The COVID-19 pandemic has shocked everyone around the globe. We see a fast increase in people who test positive worldwide and how the number still increases day by day. People have decided to stay at home and observe social distancing.
For both adults and children, fear and anxiety have become overwhelming because of the outbreak. People react differently, and this lockdown can take a toll on our mental health. It is natural to feel stress, anxiety, and loneliness during these times, and staying mentally healthy is challenging to do. But, while the world is in chaos, how do you stay sane?
A study published in the Journal of Positive Psychology was about 658 students who were asked to keep tabs of their mental state during crafting activities. The study supports that everyday creativity is a way to nurture positive psychological behavior.
1. Encourage Creativity
School is out, and your kids have to be at home 24/7. School plays a vital role in their well-being and now, home is school. The school gives guidelines for home studying, but the rest of it is still up to the parents. Here are some tips for parents to encourage creativity or something they can do with the kids:
- Keep everything
- Keep recyclable materials for arts and crafts time.
- Set challenges
- Let your kids’ creativity run wild by asking them to do projects they can finish within time using things that can be found at home.
- Be creative with space
- Find a room or corner that they can paint or decorate it. This way, you get to declutter, and they get to play arts.
- Think outside the box
- Its easy to have kids do arts and crafts all the time. You can ask them to help you in the kitchen, or if they are old enough, you can ask them to take charge of the meal.
- Get creative with them
- Cook, paint or do crochet with your kids. You can teach them or learn it with them.
You may also find this guide helpful.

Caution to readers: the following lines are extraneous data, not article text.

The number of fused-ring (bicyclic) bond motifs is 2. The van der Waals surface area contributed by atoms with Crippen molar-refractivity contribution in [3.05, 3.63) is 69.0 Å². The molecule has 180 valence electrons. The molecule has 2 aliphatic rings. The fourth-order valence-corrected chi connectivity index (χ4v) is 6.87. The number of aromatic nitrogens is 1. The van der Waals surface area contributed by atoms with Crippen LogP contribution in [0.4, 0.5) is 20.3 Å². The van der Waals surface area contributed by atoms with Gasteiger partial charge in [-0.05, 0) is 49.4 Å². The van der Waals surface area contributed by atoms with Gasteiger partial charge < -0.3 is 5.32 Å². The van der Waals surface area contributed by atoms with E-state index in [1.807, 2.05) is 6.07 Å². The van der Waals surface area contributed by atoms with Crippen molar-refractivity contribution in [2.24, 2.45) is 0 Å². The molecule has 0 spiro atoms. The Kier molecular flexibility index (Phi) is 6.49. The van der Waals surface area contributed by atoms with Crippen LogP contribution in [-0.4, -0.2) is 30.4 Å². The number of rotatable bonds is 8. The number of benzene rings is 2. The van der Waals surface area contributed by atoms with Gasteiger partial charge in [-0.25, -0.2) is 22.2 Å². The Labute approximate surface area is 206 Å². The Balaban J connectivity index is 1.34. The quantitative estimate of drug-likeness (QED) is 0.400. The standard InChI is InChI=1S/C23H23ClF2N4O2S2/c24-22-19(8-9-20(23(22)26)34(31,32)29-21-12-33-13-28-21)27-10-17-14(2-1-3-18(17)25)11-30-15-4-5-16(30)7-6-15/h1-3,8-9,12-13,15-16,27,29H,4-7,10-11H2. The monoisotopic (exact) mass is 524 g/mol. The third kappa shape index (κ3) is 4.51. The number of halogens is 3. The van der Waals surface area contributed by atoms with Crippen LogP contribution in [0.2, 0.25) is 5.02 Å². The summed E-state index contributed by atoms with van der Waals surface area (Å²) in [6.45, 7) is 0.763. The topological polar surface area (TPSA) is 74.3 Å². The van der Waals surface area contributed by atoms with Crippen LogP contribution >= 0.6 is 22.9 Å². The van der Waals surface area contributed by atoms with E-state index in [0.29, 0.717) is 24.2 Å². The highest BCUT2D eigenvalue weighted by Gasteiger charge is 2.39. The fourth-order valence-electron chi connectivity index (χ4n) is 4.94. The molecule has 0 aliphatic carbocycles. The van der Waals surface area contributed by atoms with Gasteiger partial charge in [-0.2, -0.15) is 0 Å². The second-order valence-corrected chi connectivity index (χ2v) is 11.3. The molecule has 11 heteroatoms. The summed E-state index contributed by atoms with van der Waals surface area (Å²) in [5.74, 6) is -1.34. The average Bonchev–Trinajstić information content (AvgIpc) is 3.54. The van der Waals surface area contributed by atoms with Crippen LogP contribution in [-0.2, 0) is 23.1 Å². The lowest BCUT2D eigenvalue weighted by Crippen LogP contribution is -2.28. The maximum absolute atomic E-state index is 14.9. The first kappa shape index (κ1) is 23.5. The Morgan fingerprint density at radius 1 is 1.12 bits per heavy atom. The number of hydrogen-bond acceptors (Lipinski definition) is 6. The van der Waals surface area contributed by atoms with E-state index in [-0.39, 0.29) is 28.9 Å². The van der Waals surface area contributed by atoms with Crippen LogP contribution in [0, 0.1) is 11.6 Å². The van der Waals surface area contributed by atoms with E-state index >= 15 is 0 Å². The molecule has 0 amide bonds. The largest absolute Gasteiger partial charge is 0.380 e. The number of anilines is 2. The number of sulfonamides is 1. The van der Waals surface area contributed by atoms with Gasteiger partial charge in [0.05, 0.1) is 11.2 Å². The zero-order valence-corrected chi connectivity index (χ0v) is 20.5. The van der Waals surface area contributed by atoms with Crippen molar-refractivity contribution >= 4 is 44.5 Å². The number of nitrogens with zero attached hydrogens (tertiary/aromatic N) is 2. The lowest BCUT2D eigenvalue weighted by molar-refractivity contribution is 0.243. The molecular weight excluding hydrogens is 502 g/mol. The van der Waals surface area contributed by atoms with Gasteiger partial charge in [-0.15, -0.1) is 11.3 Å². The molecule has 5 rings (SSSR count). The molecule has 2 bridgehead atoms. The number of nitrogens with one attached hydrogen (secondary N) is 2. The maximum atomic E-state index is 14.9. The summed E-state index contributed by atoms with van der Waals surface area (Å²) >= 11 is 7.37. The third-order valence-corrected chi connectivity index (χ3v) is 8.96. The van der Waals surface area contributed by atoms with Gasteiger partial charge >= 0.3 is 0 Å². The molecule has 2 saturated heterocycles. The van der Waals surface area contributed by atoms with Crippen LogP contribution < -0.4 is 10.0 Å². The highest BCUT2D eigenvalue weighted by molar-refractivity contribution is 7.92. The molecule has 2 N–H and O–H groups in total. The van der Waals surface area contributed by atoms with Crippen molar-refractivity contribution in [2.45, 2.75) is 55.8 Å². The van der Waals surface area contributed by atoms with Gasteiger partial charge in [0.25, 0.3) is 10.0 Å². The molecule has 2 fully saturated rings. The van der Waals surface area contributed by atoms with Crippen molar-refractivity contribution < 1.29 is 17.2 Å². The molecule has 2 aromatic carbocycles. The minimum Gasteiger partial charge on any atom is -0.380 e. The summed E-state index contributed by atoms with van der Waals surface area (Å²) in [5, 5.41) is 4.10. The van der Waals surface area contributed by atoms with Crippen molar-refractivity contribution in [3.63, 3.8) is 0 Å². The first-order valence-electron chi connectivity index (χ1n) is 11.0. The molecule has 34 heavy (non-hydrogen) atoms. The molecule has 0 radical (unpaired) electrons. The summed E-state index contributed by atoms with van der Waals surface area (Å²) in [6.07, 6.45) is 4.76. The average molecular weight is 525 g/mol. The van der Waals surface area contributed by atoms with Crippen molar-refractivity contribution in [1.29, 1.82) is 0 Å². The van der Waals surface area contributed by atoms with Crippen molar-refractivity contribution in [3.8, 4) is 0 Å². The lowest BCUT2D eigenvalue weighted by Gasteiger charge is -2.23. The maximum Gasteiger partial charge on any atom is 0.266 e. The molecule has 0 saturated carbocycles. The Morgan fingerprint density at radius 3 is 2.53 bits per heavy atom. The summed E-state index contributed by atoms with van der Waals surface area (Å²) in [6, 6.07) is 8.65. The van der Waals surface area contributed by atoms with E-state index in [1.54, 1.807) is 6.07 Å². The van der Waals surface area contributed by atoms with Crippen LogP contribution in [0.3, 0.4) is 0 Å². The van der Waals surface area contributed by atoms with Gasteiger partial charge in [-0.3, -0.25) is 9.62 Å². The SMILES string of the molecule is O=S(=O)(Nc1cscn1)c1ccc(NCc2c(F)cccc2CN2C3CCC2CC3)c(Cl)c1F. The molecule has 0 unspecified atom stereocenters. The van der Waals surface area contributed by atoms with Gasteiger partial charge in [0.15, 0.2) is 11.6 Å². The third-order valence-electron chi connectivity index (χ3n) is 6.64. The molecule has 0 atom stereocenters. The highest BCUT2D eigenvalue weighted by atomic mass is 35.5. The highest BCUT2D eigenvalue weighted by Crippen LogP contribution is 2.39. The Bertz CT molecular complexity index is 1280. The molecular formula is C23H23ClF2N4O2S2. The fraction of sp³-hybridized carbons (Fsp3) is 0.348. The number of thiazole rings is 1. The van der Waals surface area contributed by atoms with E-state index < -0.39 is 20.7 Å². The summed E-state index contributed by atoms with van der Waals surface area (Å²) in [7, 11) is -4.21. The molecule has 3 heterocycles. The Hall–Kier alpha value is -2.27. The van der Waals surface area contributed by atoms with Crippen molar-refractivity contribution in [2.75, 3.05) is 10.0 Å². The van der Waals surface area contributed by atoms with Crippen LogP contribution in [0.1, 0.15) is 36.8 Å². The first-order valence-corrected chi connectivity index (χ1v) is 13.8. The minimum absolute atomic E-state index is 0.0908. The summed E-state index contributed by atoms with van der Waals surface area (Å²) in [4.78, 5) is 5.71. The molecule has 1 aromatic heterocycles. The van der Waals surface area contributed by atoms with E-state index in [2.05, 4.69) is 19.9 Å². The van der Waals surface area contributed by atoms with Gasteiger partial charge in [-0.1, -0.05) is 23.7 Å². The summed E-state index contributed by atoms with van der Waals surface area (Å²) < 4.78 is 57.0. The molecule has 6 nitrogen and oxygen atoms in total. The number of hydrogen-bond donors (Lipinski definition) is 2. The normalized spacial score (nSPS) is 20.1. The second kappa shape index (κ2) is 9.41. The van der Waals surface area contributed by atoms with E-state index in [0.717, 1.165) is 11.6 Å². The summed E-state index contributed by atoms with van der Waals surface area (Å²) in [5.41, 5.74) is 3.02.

2. Allot a Family Time
Turn your isolation into quality time. It does not always happen that you get to spend this much time with the whole family.
- Play music
- Blast the music and dance or sing in the karaoke.
- Set up a routine with them
- Set nap times, school/work time, playtime, and family time. Meals can be enjoyed together.
- Decide whether the family time is with a gadget or no gadget.
- You can call family members that are not at home. You can also watch a film or play a game online as a family.
- Nurture a hobby and spend time with your children
- You can take an interest in what they do or introduce them to what your hobbies are.
3. Carve Out Social Time
One of the things that this pandemic has robbed of us is the chance to spend time with friends – go out for a meal or a drink. Ironically, this is also the time that we need friends most. Here’s how we can still spend time with them:
- Schedule a video conference during cocktail hour
- Spend an hour or two with a different friend or group every night. You can dress up, mix a drink, or even prepare nibbles.
- Cultivate your community
- Whatever your interest is, there would be an online social group for it.
- Spread love and kindness online
- Take a minute or less to send an encouraging word to someone. We all need that these days. You can also record videos of your kids and send them to family members.
- Have your kids call their friends